Twist Me A Crown of Wind-Flowers

"Twist me a crown of wind-flowers;
that I may fly away 

To hear the singers at their song,
And players at their play.

Put on your crown of wind-flower:
But wither would you go?

Beyond the surging of the sea
and the storms that blow.

Alas! Your crown of wind-flowers
Can never make you fly: 

I twist them in a crown to-day,
And to-night they die."

- Twist Me a Crown
Christina Georgina Rossetti (1830-94)

Admirable Combinations: Giraffe Gingerbread + A Blossom in the Desert

I decided to begin a new "series" on this blog called "admirable combinations" where I highlight a scrumptious treat and book I'm savoring at present. The title is inspired by C.S. Lewis' quote "eating and reading are two pleasure that combine admirably." Oh that Clive, he's so quotable.

The first in this series are giraffe gingerbread cookies and A Blossom in the Desert: Reflections of Faith in the Art of Lilias Trotter.

The so-cute-you-feel-bad-about-biting-their-heads-off giraffe gingerbread cookies were made by our friend Charlene as a treat for Zade's birthday. She left them hung in a white paper bag on our doorknob - a fun surprise to come home to! 

A Blossom in the Desert is a compilation of Lilia Trotter's sketches and paintings paired with writing excerpts from her diaries, journals, and out-of-print books. 

She is truly one of my heroes of the faith. Her humility and submission to God kindles my soul. If we have a daughter I hope to name her "Lilias." 

Below is an excerpt from her "Lesson of the Buttercup"...

"Look at this buttercup as it begins to learn its new lesson. 

The little hands of the calyx clasp tightly in the bud round the beautiful petals; in the young flower their grasp grows more elastic - loosening somewhat in the daytime, but keeping the power of contracting, able to close in again during a rainstorm, or when night comes on. But see the central flower, which has reached its maturity. The calyx hands have unclasped utterly now - they have folded themselves back, past all power of closing again upon the petals, leaving the golden crown free to float away when God's time comes.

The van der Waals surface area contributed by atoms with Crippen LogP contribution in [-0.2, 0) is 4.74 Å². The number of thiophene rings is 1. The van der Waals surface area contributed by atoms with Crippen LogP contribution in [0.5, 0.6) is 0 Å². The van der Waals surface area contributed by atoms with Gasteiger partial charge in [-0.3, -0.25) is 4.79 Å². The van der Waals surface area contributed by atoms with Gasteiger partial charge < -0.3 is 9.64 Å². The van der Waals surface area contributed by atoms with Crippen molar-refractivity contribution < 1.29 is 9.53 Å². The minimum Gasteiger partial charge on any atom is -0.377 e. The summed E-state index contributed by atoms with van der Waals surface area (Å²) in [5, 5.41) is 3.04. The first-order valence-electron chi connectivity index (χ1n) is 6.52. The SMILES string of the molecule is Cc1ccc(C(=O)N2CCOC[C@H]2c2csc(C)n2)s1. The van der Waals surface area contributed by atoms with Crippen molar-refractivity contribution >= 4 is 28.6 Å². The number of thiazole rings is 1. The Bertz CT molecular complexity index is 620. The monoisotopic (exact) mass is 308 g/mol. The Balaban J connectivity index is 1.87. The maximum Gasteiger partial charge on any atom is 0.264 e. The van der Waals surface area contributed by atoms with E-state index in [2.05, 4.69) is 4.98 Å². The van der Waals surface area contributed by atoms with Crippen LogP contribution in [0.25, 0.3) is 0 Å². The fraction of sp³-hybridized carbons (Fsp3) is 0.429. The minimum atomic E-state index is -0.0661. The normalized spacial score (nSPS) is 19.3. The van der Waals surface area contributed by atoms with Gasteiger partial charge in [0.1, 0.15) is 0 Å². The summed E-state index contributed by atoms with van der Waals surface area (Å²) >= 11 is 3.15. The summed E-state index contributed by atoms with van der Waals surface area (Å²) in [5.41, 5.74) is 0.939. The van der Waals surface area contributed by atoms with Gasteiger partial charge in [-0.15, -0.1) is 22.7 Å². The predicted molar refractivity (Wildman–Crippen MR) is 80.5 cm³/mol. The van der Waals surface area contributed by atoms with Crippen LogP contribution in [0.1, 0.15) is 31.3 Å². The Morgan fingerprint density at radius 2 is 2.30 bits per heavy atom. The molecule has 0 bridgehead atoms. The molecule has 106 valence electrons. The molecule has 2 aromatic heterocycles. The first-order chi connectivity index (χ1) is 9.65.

Have we learned the buttercup's lesson yet? Are our hands off the very blossom of our life? Are all things - even the treasures that He has sanctified - held loosely, ready to be parted with, without a struggle, when He asks for them?" - Lilias Trotter in A Blossom in the Dessert

Let Light Shine Out of Darkness

We've set up this garland of lights for Valentine's Day this year. 
The lights glowing in their doilied hearts bring to mind how, as 2 Corinthians 4:6 says, ..."God made his light to shine in our hearts to give us the light...of the glory of God in the face of Christ."

Lately I've been meditating on, and taking comfort in, the truth that God is light. 
 This world seems consumed by darkness with sorrow unbearable. 
Despair beckons.

But then, I look to Christ and "the morning star rises in my heart" (2 Peter 1:19) and I am filled with a joy and hope that cannot be taken away.

Again Jesus spoke to them, saying, “I am the light of the world. Whoever follows me will not walk in darkness, but will have the light of life.” John 8:12